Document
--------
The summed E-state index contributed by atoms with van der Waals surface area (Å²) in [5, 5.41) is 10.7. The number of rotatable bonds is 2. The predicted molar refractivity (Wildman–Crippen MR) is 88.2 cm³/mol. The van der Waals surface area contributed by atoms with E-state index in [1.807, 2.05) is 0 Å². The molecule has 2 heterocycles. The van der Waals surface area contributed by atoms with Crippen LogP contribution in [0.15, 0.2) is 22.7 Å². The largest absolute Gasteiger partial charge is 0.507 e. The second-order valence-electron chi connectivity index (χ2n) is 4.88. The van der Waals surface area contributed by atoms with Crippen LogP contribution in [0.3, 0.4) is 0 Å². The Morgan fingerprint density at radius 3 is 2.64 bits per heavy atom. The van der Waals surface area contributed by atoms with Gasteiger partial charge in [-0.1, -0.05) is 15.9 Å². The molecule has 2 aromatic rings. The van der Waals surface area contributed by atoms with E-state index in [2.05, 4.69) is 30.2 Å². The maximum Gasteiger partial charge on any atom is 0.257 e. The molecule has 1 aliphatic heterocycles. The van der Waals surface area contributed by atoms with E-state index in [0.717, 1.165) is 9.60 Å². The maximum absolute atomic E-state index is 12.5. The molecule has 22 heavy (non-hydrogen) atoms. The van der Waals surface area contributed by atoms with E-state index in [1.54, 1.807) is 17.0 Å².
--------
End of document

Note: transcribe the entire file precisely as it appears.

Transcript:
The summed E-state index contributed by atoms with van der Waals surface area (Å²) in [5, 5.41) is 10.7. The number of rotatable bonds is 2. The predicted molar refractivity (Wildman–Crippen MR) is 88.2 cm³/mol. The van der Waals surface area contributed by atoms with E-state index in [1.807, 2.05) is 0 Å². The molecule has 2 heterocycles. The van der Waals surface area contributed by atoms with Crippen LogP contribution in [0.15, 0.2) is 22.7 Å². The largest absolute Gasteiger partial charge is 0.507 e. The second-order valence-electron chi connectivity index (χ2n) is 4.88. The van der Waals surface area contributed by atoms with Crippen LogP contribution in [0.3, 0.4) is 0 Å². The Morgan fingerprint density at radius 3 is 2.64 bits per heavy atom. The van der Waals surface area contributed by atoms with Gasteiger partial charge in [-0.1, -0.05) is 15.9 Å². The molecule has 2 aromatic rings. The van der Waals surface area contributed by atoms with E-state index in [2.05, 4.69) is 30.2 Å². The maximum Gasteiger partial charge on any atom is 0.257 e. The molecule has 1 aliphatic heterocycles. The van der Waals surface area contributed by atoms with E-state index in [0.717, 1.165) is 9.60 Å². The maximum absolute atomic E-state index is 12.5. The molecule has 22 heavy (non-hydrogen) atoms. The van der Waals surface area contributed by atoms with E-state index in [1.54, 1.807) is 17.0 Å².